Historically, a music publisher was the person who published (i.e. made available to the public) copies of a songwriter's works. Now this role has been largely taken over by record companies.
Even after the sheet music industry was superseded by the record industry as the maker of multiple copies of music, the publisher still played a major part in the music industry which recognised two separate talents: that of the artist and that of the songwriter.
Up to the 1960s it was unusual for an artist to be a songwriter or a songwriter to be an artist. Since the 1960s it has become more and more the normal for an artist or band to be a combined performing/song writing creative entity, so the continuing song writing/music publishing side to the music business is now largely based on historical practice.
Music publishers, nowadays, fulfil three basic roles:
The first role is the most questionable, though music publishers will stoutly defend their creativity in getting covers for songs, in getting TV commercial uses.
Administration plays a major part, as their corporate effort is geared towards copyright documentation, royalty collection and royalty distribution.
Bankers, they certainly are since most major publishing deals will be on the basis of a royalty advance paid by the publisher to the copyright owner in exchange for the right to administer/control the copyright owner's work for a period of time and for a certain percentage.
To a great extent it is the willingness of the music industry to pay advances that has guaranteed their continued existence.
Nowadays, the main bulk of royalties is administered by the copyright societies (MCPS & PRS) in this country and by their affiliates abroad) according to music industry-agreed rates and conditions. The front-line administrators, are the societies.
Music publishers are members of these societies and receive their royalties from them. But songwriters can/should become members and there is nothing to stop a songwriter dealing directly with societies and not having a music publisher. This is becoming more common.
Established songwriters will tend to create their own music publishing catalogue identity and work through that. If they have the necessary administrative expertise (or can call on a consultancy expertise) and if they do not need advances (which are recoupable in any case) they can hold all their rights and receive their royalties without having to pay a middle-man a percentage.
What is a publishing deal?
A publishing deal is made between a copyright owner (usually a songwriter) and a music publisher. The publisher will be entitled to receive royalties on these works and will not deduct a percentage before passing over the balance to the copyright owner.
In exchange, the copyright owner will benefit from an advance payment (possibly), the promotional power (possibly) of the publisher and the administrative expertise of the publishers.
Types of publishing deals
The administration deal
The sub publishing deal
The single song assignment
The exclusive publishing agreement
An Administration deal
Popular for songwriters who have a small but potentially lucrative catalogue, or for established composers or songwriters, or for small labels. It is a deal where one party manages the day-to-day running of another party's publishing catalogues. It is usually exclusive (and thus precludes appointment of other publishers for the term of agreement).
Typical deal 10-15% to the publisher with no advance for administering the songs and grants no rights of ownership.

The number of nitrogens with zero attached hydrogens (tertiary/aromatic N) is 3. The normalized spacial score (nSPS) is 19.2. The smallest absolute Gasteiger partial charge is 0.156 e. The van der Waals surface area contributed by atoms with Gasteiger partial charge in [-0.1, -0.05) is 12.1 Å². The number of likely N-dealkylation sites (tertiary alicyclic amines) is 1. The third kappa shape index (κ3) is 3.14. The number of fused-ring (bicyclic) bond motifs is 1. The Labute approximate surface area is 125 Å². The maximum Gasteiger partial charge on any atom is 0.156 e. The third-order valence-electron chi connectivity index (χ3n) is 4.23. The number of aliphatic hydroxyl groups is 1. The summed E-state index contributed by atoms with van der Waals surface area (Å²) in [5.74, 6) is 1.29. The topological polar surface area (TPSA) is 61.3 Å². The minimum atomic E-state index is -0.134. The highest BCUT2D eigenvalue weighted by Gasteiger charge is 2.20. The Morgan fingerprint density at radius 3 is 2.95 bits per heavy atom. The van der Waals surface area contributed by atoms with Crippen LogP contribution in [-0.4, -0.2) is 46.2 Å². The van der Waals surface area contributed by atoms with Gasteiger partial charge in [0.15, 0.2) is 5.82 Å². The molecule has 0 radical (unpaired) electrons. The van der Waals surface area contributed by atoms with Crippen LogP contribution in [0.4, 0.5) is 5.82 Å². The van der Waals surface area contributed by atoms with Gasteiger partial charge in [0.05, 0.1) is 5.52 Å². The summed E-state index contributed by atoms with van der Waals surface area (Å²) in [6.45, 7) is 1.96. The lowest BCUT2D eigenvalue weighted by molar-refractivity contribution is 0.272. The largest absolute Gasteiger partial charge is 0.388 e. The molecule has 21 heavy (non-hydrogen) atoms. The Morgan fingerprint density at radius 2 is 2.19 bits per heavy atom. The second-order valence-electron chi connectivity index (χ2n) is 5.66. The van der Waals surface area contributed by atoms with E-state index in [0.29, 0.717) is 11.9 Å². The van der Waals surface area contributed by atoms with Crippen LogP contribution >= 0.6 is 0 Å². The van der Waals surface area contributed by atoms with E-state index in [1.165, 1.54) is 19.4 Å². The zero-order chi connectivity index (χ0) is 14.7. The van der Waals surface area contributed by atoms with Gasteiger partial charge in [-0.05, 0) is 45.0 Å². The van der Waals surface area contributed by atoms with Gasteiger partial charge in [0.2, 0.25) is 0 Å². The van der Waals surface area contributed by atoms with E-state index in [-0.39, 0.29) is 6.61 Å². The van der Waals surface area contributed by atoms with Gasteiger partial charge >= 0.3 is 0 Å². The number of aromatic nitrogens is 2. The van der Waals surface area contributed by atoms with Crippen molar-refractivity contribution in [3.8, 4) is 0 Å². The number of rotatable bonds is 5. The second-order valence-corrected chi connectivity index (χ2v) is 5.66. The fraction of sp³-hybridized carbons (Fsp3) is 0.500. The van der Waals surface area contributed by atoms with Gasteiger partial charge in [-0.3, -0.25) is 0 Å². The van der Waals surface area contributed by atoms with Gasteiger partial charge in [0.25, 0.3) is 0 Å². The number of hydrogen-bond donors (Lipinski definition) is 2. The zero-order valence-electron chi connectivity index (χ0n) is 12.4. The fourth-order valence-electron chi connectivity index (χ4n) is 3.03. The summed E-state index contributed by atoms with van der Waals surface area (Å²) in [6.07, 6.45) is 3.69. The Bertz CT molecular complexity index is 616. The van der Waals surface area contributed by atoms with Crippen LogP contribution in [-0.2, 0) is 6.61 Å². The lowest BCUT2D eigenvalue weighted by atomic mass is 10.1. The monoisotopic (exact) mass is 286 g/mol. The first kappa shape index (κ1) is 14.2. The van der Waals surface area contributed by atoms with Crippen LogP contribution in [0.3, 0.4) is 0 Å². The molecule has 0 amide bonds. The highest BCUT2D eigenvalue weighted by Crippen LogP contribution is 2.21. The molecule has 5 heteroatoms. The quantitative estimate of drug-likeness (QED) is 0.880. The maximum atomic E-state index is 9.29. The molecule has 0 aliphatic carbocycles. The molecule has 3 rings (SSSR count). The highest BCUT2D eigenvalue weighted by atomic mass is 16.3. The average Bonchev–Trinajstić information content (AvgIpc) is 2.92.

The sub publishing deal
This is a mixture of administration deal and an exclusive publishing agreement. The owner of the copyrights sub licences some or all of these rights to a publisher. The original owner keeps copyright so it’s a licence not an assignment of rights. It appeals to songwriters who want to keep control of the copyright or smaller publishers who don’t have an established system overseas.
Typical deal 15-20% to the publisher of gross income with an advance
The single song assignment
The rights of a song go to the publisher. This could be for the life of copyright or it could be for a shorter RToghts or Retention period.
Typical deal 20-25% of the gross income to the publisher and a small advance.
Exclusive Publishing agreement
This is considered to be the holy grail for most pop songwriters.
Subject to the same restraints for trading as any exclusive agreements. The length of the term is limited and the publisher has to do something with the work or it reverts to the original copyright owner.
Typical deal 20-30% to the publisher with an advance.
Terms of contract
Normally shorter than a record contract.
Maybe an initial period of one year and then options in the music publishers’ favour for a further two or three option period. Or it may be a rolling term – this is fixing the period up front rather than options ie 3-5 years. The fixed period can be extended until you’ve fulfilled the minimum commitment as agreed.
The single song ASSIGNMENT is a transfer of ownership.
It is usually between a composer and a publisher and transfers ownership of the copyright to the publisher. It is usually on a specific song-by song basis. An assignment will often be the consequence of an Exclusive Songwriter Agreement (ESA) where the composer gives ownership of all written work during a specific period of contract (plus, usually all works written up to the date the contract started). An ESA is a composer/publisher arrangement.
An assignment must be signed by the composer and contain an element of valuable consideration on exchange for the assignment.
A LICENSE (or sub-publishing) agreement
It is usually a publisher/publisher deal. It grants ownership to rights but limited by time (e.g. three years) and by territory (e.g Europe) and sometimes by type (e.g. not including video or broadcast rights).